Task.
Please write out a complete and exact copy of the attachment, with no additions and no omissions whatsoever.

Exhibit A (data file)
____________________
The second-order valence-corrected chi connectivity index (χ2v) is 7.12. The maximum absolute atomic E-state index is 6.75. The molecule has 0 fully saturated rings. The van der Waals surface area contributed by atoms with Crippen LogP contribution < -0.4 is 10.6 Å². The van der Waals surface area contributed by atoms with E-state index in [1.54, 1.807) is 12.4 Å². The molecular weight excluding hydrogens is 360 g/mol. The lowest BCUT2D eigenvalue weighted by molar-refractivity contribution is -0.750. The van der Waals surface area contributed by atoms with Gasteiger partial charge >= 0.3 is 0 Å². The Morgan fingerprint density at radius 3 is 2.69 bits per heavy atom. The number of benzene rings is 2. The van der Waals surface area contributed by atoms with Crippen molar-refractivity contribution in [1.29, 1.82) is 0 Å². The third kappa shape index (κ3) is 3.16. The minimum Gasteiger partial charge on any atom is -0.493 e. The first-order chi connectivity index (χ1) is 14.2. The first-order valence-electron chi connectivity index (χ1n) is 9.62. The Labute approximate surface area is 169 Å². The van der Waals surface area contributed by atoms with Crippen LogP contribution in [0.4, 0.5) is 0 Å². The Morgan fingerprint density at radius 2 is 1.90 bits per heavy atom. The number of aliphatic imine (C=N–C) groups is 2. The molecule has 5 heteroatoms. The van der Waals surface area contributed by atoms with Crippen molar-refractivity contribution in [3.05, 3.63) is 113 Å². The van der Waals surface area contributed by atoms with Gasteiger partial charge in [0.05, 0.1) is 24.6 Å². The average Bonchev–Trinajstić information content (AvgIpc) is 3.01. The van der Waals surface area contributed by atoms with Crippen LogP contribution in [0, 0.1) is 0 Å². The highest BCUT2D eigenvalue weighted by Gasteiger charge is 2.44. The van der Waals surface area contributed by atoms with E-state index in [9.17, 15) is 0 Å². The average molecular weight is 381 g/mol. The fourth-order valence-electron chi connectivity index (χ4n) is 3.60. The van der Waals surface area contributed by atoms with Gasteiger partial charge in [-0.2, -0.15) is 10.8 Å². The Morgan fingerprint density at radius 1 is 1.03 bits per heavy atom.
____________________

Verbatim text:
The second-order valence-corrected chi connectivity index (χ2v) is 7.12. The maximum absolute atomic E-state index is 6.75. The molecule has 0 fully saturated rings. The van der Waals surface area contributed by atoms with Crippen LogP contribution < -0.4 is 10.6 Å². The van der Waals surface area contributed by atoms with E-state index in [1.54, 1.807) is 12.4 Å². The molecular weight excluding hydrogens is 360 g/mol. The lowest BCUT2D eigenvalue weighted by molar-refractivity contribution is -0.750. The van der Waals surface area contributed by atoms with Gasteiger partial charge >= 0.3 is 0 Å². The Morgan fingerprint density at radius 3 is 2.69 bits per heavy atom. The number of benzene rings is 2. The van der Waals surface area contributed by atoms with Crippen molar-refractivity contribution in [1.29, 1.82) is 0 Å². The third kappa shape index (κ3) is 3.16. The minimum Gasteiger partial charge on any atom is -0.493 e. The first-order chi connectivity index (χ1) is 14.2. The first-order valence-electron chi connectivity index (χ1n) is 9.62. The Labute approximate surface area is 169 Å². The van der Waals surface area contributed by atoms with Crippen LogP contribution in [0.4, 0.5) is 0 Å². The Morgan fingerprint density at radius 2 is 1.90 bits per heavy atom. The number of aliphatic imine (C=N–C) groups is 2. The molecule has 5 heteroatoms. The van der Waals surface area contributed by atoms with Crippen molar-refractivity contribution in [3.05, 3.63) is 113 Å². The van der Waals surface area contributed by atoms with Gasteiger partial charge in [0.05, 0.1) is 24.6 Å². The average Bonchev–Trinajstić information content (AvgIpc) is 3.01. The van der Waals surface area contributed by atoms with Crippen LogP contribution in [0, 0.1) is 0 Å². The highest BCUT2D eigenvalue weighted by Gasteiger charge is 2.44. The van der Waals surface area contributed by atoms with E-state index in [9.17, 15) is 0 Å². The average molecular weight is 381 g/mol. The fourth-order valence-electron chi connectivity index (χ4n) is 3.60. The van der Waals surface area contributed by atoms with Gasteiger partial charge in [-0.2, -0.15) is 10.8 Å². The Morgan fingerprint density at radius 1 is 1.03 bits per heavy atom.